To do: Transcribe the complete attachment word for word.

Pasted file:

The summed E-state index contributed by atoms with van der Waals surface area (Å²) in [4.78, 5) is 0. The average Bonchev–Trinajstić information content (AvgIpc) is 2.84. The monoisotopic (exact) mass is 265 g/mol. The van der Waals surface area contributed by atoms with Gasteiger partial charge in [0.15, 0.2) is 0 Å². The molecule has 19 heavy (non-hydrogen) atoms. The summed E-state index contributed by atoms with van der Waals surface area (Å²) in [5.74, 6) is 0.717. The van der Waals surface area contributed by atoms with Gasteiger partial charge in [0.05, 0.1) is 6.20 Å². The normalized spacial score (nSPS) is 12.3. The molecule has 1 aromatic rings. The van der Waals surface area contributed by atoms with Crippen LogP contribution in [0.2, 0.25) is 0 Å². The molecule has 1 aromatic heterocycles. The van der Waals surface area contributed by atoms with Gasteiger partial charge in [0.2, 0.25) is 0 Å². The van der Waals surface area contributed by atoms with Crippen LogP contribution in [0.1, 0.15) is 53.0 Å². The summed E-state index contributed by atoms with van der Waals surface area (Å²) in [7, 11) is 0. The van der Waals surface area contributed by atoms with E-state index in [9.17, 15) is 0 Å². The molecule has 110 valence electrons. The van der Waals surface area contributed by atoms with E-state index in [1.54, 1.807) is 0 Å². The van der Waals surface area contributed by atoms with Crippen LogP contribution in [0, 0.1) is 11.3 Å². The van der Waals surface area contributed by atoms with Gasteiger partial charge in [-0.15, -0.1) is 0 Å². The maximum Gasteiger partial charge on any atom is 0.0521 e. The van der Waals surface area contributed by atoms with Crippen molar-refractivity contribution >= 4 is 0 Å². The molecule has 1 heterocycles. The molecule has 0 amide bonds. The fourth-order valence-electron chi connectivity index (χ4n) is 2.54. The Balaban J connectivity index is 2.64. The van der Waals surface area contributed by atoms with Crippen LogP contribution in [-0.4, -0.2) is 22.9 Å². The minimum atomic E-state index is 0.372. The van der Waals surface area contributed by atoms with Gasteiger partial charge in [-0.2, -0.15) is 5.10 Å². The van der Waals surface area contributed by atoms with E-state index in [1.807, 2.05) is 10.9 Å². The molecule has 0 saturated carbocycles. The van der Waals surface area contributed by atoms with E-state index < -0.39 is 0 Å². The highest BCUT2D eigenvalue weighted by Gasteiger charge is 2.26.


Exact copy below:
The summed E-state index contributed by atoms with van der Waals surface area (Å²) in [4.78, 5) is 0. The average Bonchev–Trinajstić information content (AvgIpc) is 2.84. The monoisotopic (exact) mass is 265 g/mol. The van der Waals surface area contributed by atoms with Gasteiger partial charge in [0.15, 0.2) is 0 Å². The molecule has 19 heavy (non-hydrogen) atoms. The summed E-state index contributed by atoms with van der Waals surface area (Å²) in [5.74, 6) is 0.717. The van der Waals surface area contributed by atoms with Gasteiger partial charge in [0.05, 0.1) is 6.20 Å². The normalized spacial score (nSPS) is 12.3. The molecule has 1 aromatic rings. The van der Waals surface area contributed by atoms with Crippen LogP contribution in [0.2, 0.25) is 0 Å². The molecule has 1 aromatic heterocycles. The van der Waals surface area contributed by atoms with Gasteiger partial charge in [0.2, 0.25) is 0 Å². The van der Waals surface area contributed by atoms with Crippen LogP contribution in [0.1, 0.15) is 53.0 Å². The summed E-state index contributed by atoms with van der Waals surface area (Å²) in [7, 11) is 0. The van der Waals surface area contributed by atoms with E-state index in [9.17, 15) is 0 Å². The molecule has 110 valence electrons. The van der Waals surface area contributed by atoms with E-state index in [1.54, 1.807) is 0 Å². The van der Waals surface area contributed by atoms with Crippen LogP contribution in [0, 0.1) is 11.3 Å². The van der Waals surface area contributed by atoms with Gasteiger partial charge in [-0.15, -0.1) is 0 Å². The maximum Gasteiger partial charge on any atom is 0.0521 e. The van der Waals surface area contributed by atoms with Crippen molar-refractivity contribution >= 4 is 0 Å². The molecule has 1 heterocycles. The molecule has 0 amide bonds. The fourth-order valence-electron chi connectivity index (χ4n) is 2.54. The Balaban J connectivity index is 2.64. The van der Waals surface area contributed by atoms with Crippen LogP contribution in [-0.4, -0.2) is 22.9 Å². The minimum atomic E-state index is 0.372. The van der Waals surface area contributed by atoms with Gasteiger partial charge in [-0.2, -0.15) is 5.10 Å². The van der Waals surface area contributed by atoms with E-state index in [1.807, 2.05) is 10.9 Å². The molecule has 0 saturated carbocycles. The van der Waals surface area contributed by atoms with E-state index < -0.39 is 0 Å². The highest BCUT2D eigenvalue weighted by Gasteiger charge is 2.26.